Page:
3 knowns and 3 unknowns about dark matter

June 8, 2016 by Glenn Roberts Jr
A composite image of the “bullet cluster,” a galaxy cluster formed by a collision of two clusters. The pink clumps show hot gas containing most of the normal matter, while the two blue clumps reveal where most of the mass in the clusters is actually contained. This provides evidence for dark matter since most of the mass was expected to be concentrated around the pink areas. Credit: NASA/CXC/M.Markevitch et al.; optical image by NASA/STScI, Magellan/U.Arizona/D.Clowe et al.; lensing map image by NASA/STScI, ESO WFI, Magellan/U.Arizona/D.Clowe et al.

What's known:

1. We can observe its effects.

While we can't see , we can observe and measure its . Galaxies have been observed to spin much faster than expected based on their , and galaxies move faster in clusters than expected, too, so scientists can calculate the "missing " responsible for this motion.

2. It is abundant.

It makes up about 85 percent of the total mass of the universe, and about 27 percent of the universe's total mass and energy.

3. We know more about what dark matter is not.

Increasingly sensitive detectors are lowering the possible rate at which dark mark matter particles can interact with normal matter.

What's unknown

1. Is it made up of one particle or many particles?

Could dark matter be composed of an entire family of particles, such as a theorized "hidden valley" or "dark sector?"

2. Are there "dark forces" acting on dark matter?

Are there forces beyond gravity and other known forces that act on dark matter but not on , and can dark matter interact with itself?

This chart shows the sensitivity limits (solid-line curves) of various experiments searching for signs of theoretical dark matter particles known as WIMPs (weakly interacting massive particles). The shaded closed contours show hints of WIMP signals. The thin dashed and dotted curves show projections for future U.S.-led dark matter direct-detection experiments expected in the next decade, and the thick dashed curve (orange) shows a so-called “neutrino floor” where neutrino-related signals can obscure the direct detection of dark matter particles. Credit: Snowmass report, 2013

3. Is there dark antimatter?

Could dark matter have an antimatter counterpart, as does normal matter, and is there a similar imbalance that favored dark matter over "dark antimatter" as with normal matter-antimatter?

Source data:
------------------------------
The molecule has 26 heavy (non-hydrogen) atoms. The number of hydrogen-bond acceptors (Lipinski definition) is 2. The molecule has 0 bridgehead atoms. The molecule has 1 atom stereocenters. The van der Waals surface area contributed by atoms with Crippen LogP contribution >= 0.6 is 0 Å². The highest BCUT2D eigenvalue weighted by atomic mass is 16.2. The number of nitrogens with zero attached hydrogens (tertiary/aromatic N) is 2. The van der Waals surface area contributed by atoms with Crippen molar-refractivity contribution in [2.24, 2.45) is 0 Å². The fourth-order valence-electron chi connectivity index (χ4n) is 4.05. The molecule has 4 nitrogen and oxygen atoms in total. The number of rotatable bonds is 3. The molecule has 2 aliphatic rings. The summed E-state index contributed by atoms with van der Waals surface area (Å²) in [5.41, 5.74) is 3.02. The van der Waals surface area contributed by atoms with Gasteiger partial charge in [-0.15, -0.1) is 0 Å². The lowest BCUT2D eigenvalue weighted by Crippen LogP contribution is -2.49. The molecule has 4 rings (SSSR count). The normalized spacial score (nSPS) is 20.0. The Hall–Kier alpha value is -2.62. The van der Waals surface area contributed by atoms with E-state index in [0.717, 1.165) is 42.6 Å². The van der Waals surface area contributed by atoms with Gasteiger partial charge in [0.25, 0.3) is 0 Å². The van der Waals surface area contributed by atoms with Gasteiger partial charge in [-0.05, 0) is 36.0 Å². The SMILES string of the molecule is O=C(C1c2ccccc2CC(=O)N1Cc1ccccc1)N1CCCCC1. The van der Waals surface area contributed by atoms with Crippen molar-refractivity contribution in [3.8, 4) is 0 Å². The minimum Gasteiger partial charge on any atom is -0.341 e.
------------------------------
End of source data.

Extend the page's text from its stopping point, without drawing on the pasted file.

Credit: University of California - Berkeley

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11 comments

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ogg_ogg
3.7 / 5 (3) Jun 08, 2016
This is nonsense, especially the last parts. If there were a significant amount of anti-dark matter, then there would necessarily either be one heck of a lot of x-ray radiation (which is not there) or maybe some (magical) new set of massless (non-electromagnetic) particles; a whole new spectrum. If dark matter particles were significantly interacting via some dark force, then its distribution would be different from the spherical symmetric (we're calling them halos for some unknown reason) shape we believe they have and which are (more or less) consistent with what their gravitational effects have to be. Finally is there more than one particle? Whew. Under what definition? Neutrinos ARE dark matter, if we choose to include the known with the unknown. Is the question about the existence of multiple members of a new family, multiple new families, or the 'adding-on' of a single new particle to the already known families? It's almost certainly not the last, based on physics as we know it
Seeker2
5 / 5 (2) Jun 09, 2016
I can't understand why all matter has to be quantized and emit or absorb radiation when jumping to different energy levels.
kendejo
5 / 5 (1) Jun 09, 2016
..And that 'jumping to different energy levels' might explain why sub-atomic particles seem to appear and disappear. maybe they still exist but are transitioning to a state that we can't detect
Seeker2
3 / 5 (2) Jun 10, 2016
why sub-atomic particles seem to appear and disappear. maybe they still exist but are transitioning to a state that we can't detect